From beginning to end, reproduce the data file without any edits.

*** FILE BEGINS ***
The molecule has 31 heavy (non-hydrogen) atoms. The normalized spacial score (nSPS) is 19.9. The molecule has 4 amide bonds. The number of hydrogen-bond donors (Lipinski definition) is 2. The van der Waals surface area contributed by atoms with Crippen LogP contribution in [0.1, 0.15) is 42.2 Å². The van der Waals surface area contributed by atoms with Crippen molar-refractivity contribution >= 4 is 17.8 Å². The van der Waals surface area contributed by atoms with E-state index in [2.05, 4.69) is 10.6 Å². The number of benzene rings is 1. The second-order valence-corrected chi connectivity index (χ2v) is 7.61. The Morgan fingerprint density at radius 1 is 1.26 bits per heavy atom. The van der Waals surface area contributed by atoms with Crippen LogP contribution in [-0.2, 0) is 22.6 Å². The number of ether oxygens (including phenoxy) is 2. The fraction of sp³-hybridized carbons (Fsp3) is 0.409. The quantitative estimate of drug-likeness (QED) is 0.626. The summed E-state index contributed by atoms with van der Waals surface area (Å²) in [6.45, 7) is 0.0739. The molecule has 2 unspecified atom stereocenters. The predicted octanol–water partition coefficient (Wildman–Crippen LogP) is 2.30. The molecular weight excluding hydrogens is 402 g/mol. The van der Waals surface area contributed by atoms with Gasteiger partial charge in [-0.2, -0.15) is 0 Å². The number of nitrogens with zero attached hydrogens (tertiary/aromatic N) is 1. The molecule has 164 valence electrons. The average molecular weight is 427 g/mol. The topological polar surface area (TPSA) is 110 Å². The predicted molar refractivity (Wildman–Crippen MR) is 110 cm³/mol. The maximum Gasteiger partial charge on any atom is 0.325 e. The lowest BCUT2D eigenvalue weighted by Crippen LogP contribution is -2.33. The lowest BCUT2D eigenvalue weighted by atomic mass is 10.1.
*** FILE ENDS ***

The molecule has 31 heavy (non-hydrogen) atoms. The normalized spacial score (nSPS) is 19.9. The molecule has 4 amide bonds. The number of hydrogen-bond donors (Lipinski definition) is 2. The van der Waals surface area contributed by atoms with Crippen LogP contribution in [0.1, 0.15) is 42.2 Å². The van der Waals surface area contributed by atoms with Crippen molar-refractivity contribution >= 4 is 17.8 Å². The van der Waals surface area contributed by atoms with E-state index in [2.05, 4.69) is 10.6 Å². The number of benzene rings is 1. The second-order valence-corrected chi connectivity index (χ2v) is 7.61. The Morgan fingerprint density at radius 1 is 1.26 bits per heavy atom. The van der Waals surface area contributed by atoms with Crippen LogP contribution in [-0.2, 0) is 22.6 Å². The number of ether oxygens (including phenoxy) is 2. The fraction of sp³-hybridized carbons (Fsp3) is 0.409. The quantitative estimate of drug-likeness (QED) is 0.626. The summed E-state index contributed by atoms with van der Waals surface area (Å²) in [6.45, 7) is 0.0739. The molecule has 2 unspecified atom stereocenters. The predicted octanol–water partition coefficient (Wildman–Crippen LogP) is 2.30. The molecular weight excluding hydrogens is 402 g/mol. The van der Waals surface area contributed by atoms with Gasteiger partial charge in [-0.2, -0.15) is 0 Å². The number of nitrogens with zero attached hydrogens (tertiary/aromatic N) is 1. The molecule has 164 valence electrons. The average molecular weight is 427 g/mol. The topological polar surface area (TPSA) is 110 Å². The predicted molar refractivity (Wildman–Crippen MR) is 110 cm³/mol. The maximum Gasteiger partial charge on any atom is 0.325 e. The lowest BCUT2D eigenvalue weighted by Crippen LogP contribution is -2.33. The lowest BCUT2D eigenvalue weighted by atomic mass is 10.1.